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Researcher Named UPCI’s 2nd NCI Outstanding Investigator, Awarded $6.4M for Discovering Cancer Viruses

March 15, 2016

Patrick Moore, MD, MPH, has received the National Cancer Institute (NCI) Outstanding Investigator Award, a top honor given to accomplished cancer researchers, and was awarded $6.4 million to further his work into the link between viruses and cancer. This NCI grant recognizes exceptional past achievements to provide seven years of secured support, giving the investigator freedom from the pressure of ongoing grant competitions.

Dr. Moore’s award makes him the second researcher at the University of Pittsburgh Cancer Institute (UPCI) to receive this highly coveted recognition, given to just 60 people in the country since the grant program was created in 2014. UPCI’s Thomas Kensler, PhD, who studies chemoprevention, or how food can be used to lower the risk of developing cancer caused by unavoidable environmental toxins, was awarded the honor last year.

Dr. Moore is a distinguished professor and leader of the UPCI Cancer Virology Program, holding The Pittsburgh Foundation Chair in Innovative Cancer Research at Pitt. Together with his research partner and wife, Yuan Chang, MD, Dr. Moore identified two different viruses that cause Kaposi sarcoma and Merkel cell carcinoma.

“To have the NCI recognize not just one but two of our faculty really reflects the strength of our research here at UPCI,” said Nancy E. Davidson, MD, director of UPCI, partner with UPMC CancerCenter. “We have a strong bench of talent here, and the work Dr. Moore is doing is making a real difference in our quest to end cancer.”
The award will fund Dr. Moore’s research in three key areas:

  1. Understanding the mechanism by which the virus that causes Merkel cell carcinoma turns normal cells into cancer.
  2. Investigating unusual ways that the virus causing Kaposi sarcoma makes oncoproteins.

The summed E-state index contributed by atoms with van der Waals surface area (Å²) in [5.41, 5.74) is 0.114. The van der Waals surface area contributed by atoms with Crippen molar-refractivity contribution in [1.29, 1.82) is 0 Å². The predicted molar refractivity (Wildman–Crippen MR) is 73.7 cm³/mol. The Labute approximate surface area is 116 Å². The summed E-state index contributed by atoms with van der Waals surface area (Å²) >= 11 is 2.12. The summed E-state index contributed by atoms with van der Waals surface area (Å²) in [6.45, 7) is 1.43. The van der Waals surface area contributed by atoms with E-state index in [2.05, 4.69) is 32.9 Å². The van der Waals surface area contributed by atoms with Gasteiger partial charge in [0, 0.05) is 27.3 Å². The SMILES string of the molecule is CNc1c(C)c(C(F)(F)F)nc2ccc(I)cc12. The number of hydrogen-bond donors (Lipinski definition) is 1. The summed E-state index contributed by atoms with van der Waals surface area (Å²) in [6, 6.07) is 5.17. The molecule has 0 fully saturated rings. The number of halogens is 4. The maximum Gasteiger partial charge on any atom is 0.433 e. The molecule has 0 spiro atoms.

3. Identifying new ways to find viruses that cause cancer in humans.
Recently, the Moore-Chang lab found a new mechanism that cancer viruses use to regulate how cells translate RNA into proteins and developed an assay to discover a class of viruses called polyomaviruses.

“I am hopeful this research will help provide new insights into methods to reliably determine the role of viruses in human cancers and to uncover new common cancer pathways that are at work in both infectious and noninfectious tumors,” Dr. Moore said. “This is an exciting time in cancer research based on past discoveries, and I’m honored that the NCI has chosen to recognize my work with this award.”

The NCI Outstanding Investigator Award provides funding to investigators with outstanding records of productivity in cancer research to continue or embark upon new projects of unusual potential in cancer research over an extended period of seven years. The award was developed to provide investigators with substantial time to break new ground or extend previous discoveries to advance biomedical, behavioral or clinical cancer research.

“The NCI Outstanding Investigator Award addresses a problem that many cancer researchers experience: finding a balance between focusing on their science while ensuring that they will have funds to continue their research in the future,” said Dinah Singer, Ph.D., director of NCI’s Division of Cancer Biology. “With seven years of uninterrupted funding, NCI is providing investigators the opportunity to fully develop exceptional and ambitious cancer research programs.”